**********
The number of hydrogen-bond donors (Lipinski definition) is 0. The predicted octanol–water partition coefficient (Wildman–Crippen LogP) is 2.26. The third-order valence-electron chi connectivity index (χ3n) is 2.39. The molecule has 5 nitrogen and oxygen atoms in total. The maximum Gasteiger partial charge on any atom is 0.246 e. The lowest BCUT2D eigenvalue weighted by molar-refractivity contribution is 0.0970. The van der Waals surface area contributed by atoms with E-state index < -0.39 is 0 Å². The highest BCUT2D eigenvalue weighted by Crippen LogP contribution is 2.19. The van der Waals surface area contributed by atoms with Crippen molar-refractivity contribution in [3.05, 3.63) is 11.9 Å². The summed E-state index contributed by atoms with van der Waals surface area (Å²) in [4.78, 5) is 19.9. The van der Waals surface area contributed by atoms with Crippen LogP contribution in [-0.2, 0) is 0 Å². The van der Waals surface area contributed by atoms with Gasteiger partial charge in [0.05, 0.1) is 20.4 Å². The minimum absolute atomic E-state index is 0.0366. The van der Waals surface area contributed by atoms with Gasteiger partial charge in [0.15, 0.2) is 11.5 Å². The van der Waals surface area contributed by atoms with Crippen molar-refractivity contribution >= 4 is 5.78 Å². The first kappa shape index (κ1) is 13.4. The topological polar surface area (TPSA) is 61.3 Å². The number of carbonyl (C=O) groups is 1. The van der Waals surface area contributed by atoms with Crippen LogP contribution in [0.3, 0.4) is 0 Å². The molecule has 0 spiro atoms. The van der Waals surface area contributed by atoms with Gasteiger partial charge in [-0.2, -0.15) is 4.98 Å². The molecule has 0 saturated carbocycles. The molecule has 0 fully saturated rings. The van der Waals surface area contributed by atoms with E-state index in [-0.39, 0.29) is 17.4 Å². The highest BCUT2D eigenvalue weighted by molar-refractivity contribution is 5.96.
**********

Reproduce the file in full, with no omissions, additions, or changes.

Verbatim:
The number of hydrogen-bond donors (Lipinski definition) is 0. The predicted octanol–water partition coefficient (Wildman–Crippen LogP) is 2.26. The third-order valence-electron chi connectivity index (χ3n) is 2.39. The molecule has 5 nitrogen and oxygen atoms in total. The maximum Gasteiger partial charge on any atom is 0.246 e. The lowest BCUT2D eigenvalue weighted by molar-refractivity contribution is 0.0970. The van der Waals surface area contributed by atoms with E-state index < -0.39 is 0 Å². The highest BCUT2D eigenvalue weighted by Crippen LogP contribution is 2.19. The van der Waals surface area contributed by atoms with Crippen molar-refractivity contribution in [3.05, 3.63) is 11.9 Å². The summed E-state index contributed by atoms with van der Waals surface area (Å²) in [4.78, 5) is 19.9. The van der Waals surface area contributed by atoms with Crippen LogP contribution in [-0.2, 0) is 0 Å². The van der Waals surface area contributed by atoms with Gasteiger partial charge in [0.05, 0.1) is 20.4 Å². The minimum absolute atomic E-state index is 0.0366. The van der Waals surface area contributed by atoms with Gasteiger partial charge in [0.15, 0.2) is 11.5 Å². The van der Waals surface area contributed by atoms with Crippen molar-refractivity contribution >= 4 is 5.78 Å². The first kappa shape index (κ1) is 13.4. The topological polar surface area (TPSA) is 61.3 Å². The number of carbonyl (C=O) groups is 1. The van der Waals surface area contributed by atoms with Crippen LogP contribution in [0.3, 0.4) is 0 Å². The molecule has 0 spiro atoms. The van der Waals surface area contributed by atoms with Gasteiger partial charge in [-0.2, -0.15) is 4.98 Å². The molecule has 0 saturated carbocycles. The molecule has 0 fully saturated rings. The van der Waals surface area contributed by atoms with E-state index in [-0.39, 0.29) is 17.4 Å². The highest BCUT2D eigenvalue weighted by molar-refractivity contribution is 5.96.